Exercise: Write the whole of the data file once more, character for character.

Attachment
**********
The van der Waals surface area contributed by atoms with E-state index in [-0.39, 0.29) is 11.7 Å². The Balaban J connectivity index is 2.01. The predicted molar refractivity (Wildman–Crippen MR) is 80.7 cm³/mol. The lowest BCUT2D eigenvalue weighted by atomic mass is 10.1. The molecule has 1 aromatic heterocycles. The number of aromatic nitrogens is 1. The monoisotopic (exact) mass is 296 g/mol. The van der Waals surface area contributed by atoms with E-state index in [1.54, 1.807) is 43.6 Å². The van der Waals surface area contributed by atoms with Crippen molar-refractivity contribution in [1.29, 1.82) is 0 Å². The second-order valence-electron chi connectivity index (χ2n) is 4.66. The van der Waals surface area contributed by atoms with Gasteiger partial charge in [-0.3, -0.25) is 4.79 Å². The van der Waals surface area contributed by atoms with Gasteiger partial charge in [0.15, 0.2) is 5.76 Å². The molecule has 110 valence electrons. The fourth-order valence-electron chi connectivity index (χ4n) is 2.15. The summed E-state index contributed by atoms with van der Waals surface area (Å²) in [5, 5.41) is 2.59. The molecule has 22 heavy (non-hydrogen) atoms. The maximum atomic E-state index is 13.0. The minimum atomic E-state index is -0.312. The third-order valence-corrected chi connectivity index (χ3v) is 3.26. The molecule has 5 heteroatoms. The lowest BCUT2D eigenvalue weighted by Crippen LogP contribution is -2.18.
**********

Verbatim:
The van der Waals surface area contributed by atoms with E-state index in [-0.39, 0.29) is 11.7 Å². The Balaban J connectivity index is 2.01. The predicted molar refractivity (Wildman–Crippen MR) is 80.7 cm³/mol. The lowest BCUT2D eigenvalue weighted by atomic mass is 10.1. The molecule has 1 aromatic heterocycles. The number of aromatic nitrogens is 1. The monoisotopic (exact) mass is 296 g/mol. The van der Waals surface area contributed by atoms with E-state index in [1.54, 1.807) is 43.6 Å². The van der Waals surface area contributed by atoms with Crippen molar-refractivity contribution in [1.29, 1.82) is 0 Å². The second-order valence-electron chi connectivity index (χ2n) is 4.66. The van der Waals surface area contributed by atoms with Gasteiger partial charge in [-0.3, -0.25) is 4.79 Å². The van der Waals surface area contributed by atoms with Gasteiger partial charge in [0.15, 0.2) is 5.76 Å². The molecule has 110 valence electrons. The fourth-order valence-electron chi connectivity index (χ4n) is 2.15. The summed E-state index contributed by atoms with van der Waals surface area (Å²) in [5, 5.41) is 2.59. The molecule has 22 heavy (non-hydrogen) atoms. The maximum atomic E-state index is 13.0. The minimum atomic E-state index is -0.312. The third-order valence-corrected chi connectivity index (χ3v) is 3.26. The molecule has 5 heteroatoms. The lowest BCUT2D eigenvalue weighted by Crippen LogP contribution is -2.18.